Founded by local brew maestro Jason Yester, Trinity Brewing serves fresh food and beer amid a people- and environment-friendly atmosphere. Drawing on his years of experience as former brew master at Bristol Brewing Company, Yester personally crafts a variety of staple and seasonal brews, such as the Sunna Belgian Wit or the 12.5% ABV Farmhouse Nocturnum Saison. With a thundering beerfall of more than 30 taps, Trinity Brewing surrounds 6 to 10 original creations with about 27 offerings from signature breweries such as Avery, Dogfish Head, and New Belgium. The kitchen keeps the brew munchies at bay with a full menu that appeals to vegetarians, meatitarians, gluten-free gourmets, and ascetic Antarctic ice temple monks. Juxtapose a well-aged Stop Making Sense eisbock with appetizers such as the authentic belgian fries ($5) and Awaken bison jerky ($5). For heartier hungers, try a mediterranean wrap ($6) or sink your moistened molars into the holy mole enchilada ($9) or the falafel with house-made tzatziki sauce ($9).
Though the façade hasn’t changed much since Drake Hill Sports Bar and Grill moved into the spot formerly occupied by Cafe El Paso, the interior has utterly transformed according to The Gazette. A pool table, seven flat-screen TVs, and walls hung with sports memorabilia subtly hint at the obsessions of the new occupants, and that rousing ambiance is fueled by a menu of wings, grilled sandwiches, and fried appetizers. They’ve even dedicated an entire page of the menu to build-your-own burgers and dogs: diners can top each selection with five types of cheese, grilled jalapeños, fried pickles, or a ketchup sketch of their favorite U.S. president.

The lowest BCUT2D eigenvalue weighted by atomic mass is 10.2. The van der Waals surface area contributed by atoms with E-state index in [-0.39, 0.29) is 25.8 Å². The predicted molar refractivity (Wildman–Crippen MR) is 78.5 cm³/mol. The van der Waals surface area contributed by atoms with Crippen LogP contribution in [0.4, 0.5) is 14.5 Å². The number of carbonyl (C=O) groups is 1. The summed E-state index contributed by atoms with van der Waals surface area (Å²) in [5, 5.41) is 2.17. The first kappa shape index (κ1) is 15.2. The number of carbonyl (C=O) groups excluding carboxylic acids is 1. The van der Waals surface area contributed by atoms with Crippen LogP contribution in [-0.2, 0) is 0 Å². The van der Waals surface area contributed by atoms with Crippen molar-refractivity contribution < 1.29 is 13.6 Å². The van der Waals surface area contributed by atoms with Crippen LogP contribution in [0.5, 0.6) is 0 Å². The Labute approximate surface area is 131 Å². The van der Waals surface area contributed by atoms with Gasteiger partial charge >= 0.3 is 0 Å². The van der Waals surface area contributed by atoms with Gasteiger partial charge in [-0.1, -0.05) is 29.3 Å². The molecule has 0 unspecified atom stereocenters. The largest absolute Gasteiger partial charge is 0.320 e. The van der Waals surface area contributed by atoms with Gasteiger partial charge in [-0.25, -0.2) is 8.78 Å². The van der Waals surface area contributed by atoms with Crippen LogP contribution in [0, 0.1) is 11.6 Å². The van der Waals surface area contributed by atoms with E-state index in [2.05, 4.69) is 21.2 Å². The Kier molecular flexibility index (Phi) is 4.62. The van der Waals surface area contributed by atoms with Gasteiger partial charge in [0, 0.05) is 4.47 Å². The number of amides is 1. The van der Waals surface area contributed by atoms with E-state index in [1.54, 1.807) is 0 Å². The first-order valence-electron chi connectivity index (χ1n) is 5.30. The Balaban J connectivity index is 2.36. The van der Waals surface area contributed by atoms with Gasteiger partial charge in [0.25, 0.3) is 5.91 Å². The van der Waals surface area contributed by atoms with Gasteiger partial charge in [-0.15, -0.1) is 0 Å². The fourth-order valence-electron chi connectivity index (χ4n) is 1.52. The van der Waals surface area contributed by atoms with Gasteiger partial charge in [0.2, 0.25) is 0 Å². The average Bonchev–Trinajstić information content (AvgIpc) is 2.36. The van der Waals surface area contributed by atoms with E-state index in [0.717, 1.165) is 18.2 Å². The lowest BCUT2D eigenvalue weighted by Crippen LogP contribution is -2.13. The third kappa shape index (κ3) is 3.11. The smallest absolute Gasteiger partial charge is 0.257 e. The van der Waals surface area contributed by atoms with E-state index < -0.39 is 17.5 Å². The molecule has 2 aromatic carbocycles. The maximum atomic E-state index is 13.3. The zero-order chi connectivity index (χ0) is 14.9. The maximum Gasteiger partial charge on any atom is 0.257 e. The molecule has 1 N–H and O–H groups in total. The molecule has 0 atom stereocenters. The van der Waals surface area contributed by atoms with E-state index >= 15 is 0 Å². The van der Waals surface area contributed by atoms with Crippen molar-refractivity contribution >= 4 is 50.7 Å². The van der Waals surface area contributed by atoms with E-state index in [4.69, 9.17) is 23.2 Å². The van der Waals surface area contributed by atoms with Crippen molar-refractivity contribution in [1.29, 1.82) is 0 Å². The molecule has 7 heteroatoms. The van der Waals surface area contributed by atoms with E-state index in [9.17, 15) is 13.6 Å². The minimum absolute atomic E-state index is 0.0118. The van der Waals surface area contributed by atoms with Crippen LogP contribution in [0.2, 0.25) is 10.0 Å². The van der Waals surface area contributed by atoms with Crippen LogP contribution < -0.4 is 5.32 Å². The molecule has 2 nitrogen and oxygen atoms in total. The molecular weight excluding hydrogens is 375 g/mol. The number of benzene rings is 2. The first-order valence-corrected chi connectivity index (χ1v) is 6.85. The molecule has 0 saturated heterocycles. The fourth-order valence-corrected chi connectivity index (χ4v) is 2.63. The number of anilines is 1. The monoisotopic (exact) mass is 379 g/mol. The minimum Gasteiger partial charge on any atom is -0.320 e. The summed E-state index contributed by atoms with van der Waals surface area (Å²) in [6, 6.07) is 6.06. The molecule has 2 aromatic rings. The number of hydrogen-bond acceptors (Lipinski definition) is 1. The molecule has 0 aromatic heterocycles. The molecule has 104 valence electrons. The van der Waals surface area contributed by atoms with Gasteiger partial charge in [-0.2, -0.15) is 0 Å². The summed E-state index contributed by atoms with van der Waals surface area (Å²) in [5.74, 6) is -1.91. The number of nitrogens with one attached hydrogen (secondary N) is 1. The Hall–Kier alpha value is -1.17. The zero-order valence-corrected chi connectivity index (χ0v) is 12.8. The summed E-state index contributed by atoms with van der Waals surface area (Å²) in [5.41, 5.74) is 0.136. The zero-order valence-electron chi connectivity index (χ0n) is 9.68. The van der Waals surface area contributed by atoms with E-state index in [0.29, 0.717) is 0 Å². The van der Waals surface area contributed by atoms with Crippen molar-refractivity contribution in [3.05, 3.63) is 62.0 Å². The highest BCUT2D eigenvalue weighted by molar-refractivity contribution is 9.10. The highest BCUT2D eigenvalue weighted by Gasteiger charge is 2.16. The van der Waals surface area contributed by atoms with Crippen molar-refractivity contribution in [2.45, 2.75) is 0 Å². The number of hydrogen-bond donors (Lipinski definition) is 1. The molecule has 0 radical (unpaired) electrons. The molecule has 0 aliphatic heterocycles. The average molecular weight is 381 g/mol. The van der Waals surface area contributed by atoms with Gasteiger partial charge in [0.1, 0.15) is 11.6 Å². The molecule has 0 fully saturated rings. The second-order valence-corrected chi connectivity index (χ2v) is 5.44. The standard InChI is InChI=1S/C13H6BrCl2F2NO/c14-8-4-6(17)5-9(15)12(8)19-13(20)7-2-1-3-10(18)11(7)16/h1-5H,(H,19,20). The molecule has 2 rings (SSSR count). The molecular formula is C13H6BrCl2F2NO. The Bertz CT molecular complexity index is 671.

The ominous buzz of a bloody chainsaw. The dead stare of an evil clown. The shocking sight of a feasting cannibal. They'll all feel eerily real at Hell Scream Haunts, and that's because the creators are professionals who work the same magic for film and TV. Of the three spaces—the Screamatorium, VonHellton’s House of Horrors, and The Dungeon of Despair—the Screamatorium carries the spookiest story, as it's the rumored former site of a sinister hospital. But no matter which cutting-edge attraction you brave, each are bound to terrify.
Look in any direction at Cleats Bar and Grill, and there's likely to be some kind of competition in sight. HD televisions peer down on visitors, casting football, hockey, and baseball games across their glowing faces. Friendly bouts of pool and darts break out elsewhere, while foosball players spin their miniature players until they vomit LEGO blocks. On the outdoor patio, guests surrounding the fire pit pass subtle bets on which log will be the last to crumble into ash. All the while, these varying gladiators take bites from team-themed burgers and hoist domestic and craft beers.
Garden of the Gods Trading Post was built in the 1920s by trader Charles Strausenback and continues to sell goods today, with an array of updated offerings such as keepsakes, Native American art, and café sandwiches. The Manitou Outpost feathers necks with gold leaf pendants ($12.99+), sheaths feet in soft suede and moosehide Minnetonka moccasins ($38+), and enlivens shelves with keepsakes such as miniature painted ponies ($32.99+), whose neighing registers as soprano squeaks. After walking among the Pueblo pottery ($465+) and Navajo weavings ($310+), guests at the Balanced Rock Grill can indulge in a buffalo burger ($7.50) or unwrap a dried tomato tortilla gorged with spicy chicken and cheddar cheese ($7.95). Patrons can also people-watch at outside tables while sipping from a tap beer ($4.50) and discussing the complications of fashioning mukluks from Yeti hide.
Claudette Hutchinson's passion for traditional Jamaican food is in her DNA. Coming from a large family of Jamaican cooks, she honors both the national dishes and Rastafari staples of her homeland on Spice Island Grill's expansive menu. Her steamy plates of curries and stews have earned her glowing reviews from the Colorado Springs Independent and ColoradoSprings.com.
On many weekends, a dance party sends modern Jamaican DJ sounds to mingle with the whir of blenders as the staff blends slushy tropical cocktails. Bright blue and yellow walls further reflect the restaurant's upbeat vibe, and posters of Bob Marley exhibit its unabashed love for reggae and tropical culture.